Why vary from IUPAC for lanthanoids and actinoids?
Webelements provides a valuable service and I'd like to help make it better.
IUPAC's "Nomenclature of Inorganic Chemistry" (1990) redbook p 43 I-3.8.2 calls Lu a lanthanoid and Lr an actinoid. The provisional redbook about to come out will say the same thing. Webelements own entry for Lu essentially says it's isolated from other lanthanoids. So why have a row labelled "lanthanoids" that are a different color and in a different location than Lu? Lu is a "d-block lanthanoid" in a similar manner (in terms of nomenclature at least) to He being an "s-block noble gas," yes?
I know I'm supposed to refer to J. Chem Ed. (1982) 59 634-636 by W.B. Jensen and I'm in the library reading it now. It presents great evidence to support its conclusion: "All of these properties unanimously favor the placement of lutetium and lawrencium, rather than lanthanum and actinum, in group IIIB [below Y]" and I agree. If I were forced to either place La/Ac below Y or Lu/Lr there, I'd pick Lu/Lr like you have done, but the 18-column table that IUPAC uses puts both there along with everything in between because they're all called lanthanoids. OK...of course, the 32-column IUPAC table makes the most sense, but we're not talking about the 32-column table.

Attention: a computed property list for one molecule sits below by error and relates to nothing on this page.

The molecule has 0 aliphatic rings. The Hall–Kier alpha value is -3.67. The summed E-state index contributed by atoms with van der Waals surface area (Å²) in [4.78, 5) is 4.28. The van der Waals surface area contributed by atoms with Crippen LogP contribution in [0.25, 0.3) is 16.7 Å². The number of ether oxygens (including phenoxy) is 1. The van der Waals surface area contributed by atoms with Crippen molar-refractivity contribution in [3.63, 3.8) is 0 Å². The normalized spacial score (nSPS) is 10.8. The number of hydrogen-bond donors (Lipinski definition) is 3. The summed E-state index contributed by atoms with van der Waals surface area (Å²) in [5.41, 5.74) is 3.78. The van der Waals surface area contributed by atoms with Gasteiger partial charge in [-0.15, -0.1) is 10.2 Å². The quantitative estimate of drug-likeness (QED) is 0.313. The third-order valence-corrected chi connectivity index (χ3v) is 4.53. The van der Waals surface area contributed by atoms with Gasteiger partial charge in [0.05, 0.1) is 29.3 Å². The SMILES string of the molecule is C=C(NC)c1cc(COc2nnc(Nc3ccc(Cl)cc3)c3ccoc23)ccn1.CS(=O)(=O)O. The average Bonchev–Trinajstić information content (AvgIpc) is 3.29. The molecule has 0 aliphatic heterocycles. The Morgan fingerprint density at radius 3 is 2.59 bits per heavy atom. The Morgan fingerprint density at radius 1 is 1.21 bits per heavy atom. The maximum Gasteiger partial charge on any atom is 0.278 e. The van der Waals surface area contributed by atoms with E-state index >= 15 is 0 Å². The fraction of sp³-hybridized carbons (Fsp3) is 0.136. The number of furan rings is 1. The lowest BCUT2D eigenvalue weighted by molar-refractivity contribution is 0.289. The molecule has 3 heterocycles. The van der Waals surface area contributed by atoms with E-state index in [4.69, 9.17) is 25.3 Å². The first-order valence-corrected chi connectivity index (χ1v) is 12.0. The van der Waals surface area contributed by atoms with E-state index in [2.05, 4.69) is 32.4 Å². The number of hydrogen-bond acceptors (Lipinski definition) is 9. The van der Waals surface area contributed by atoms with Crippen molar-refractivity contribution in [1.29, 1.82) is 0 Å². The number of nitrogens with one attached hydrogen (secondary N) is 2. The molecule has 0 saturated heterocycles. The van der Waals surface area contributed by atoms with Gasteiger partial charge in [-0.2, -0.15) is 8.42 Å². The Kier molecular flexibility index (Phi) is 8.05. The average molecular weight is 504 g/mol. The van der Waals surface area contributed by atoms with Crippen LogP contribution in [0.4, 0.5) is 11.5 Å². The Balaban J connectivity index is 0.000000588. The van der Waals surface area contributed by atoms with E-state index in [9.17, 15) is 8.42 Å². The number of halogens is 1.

Now make fun of me, call me obsessive and a pedant, talk about it all being semantics, imply I'm supposed to dislike IUPAC for some reason, say I should get back to work doing something to make money or help the world, and you'll be right on all counts. Then please think of countless classrooms around the world where a table that makes it plain that Lu is a lanthanoid differs from your table and think of countless children and teachers who are stumped--like me--about why information on the internet has to be so inconsistent with accepted practice.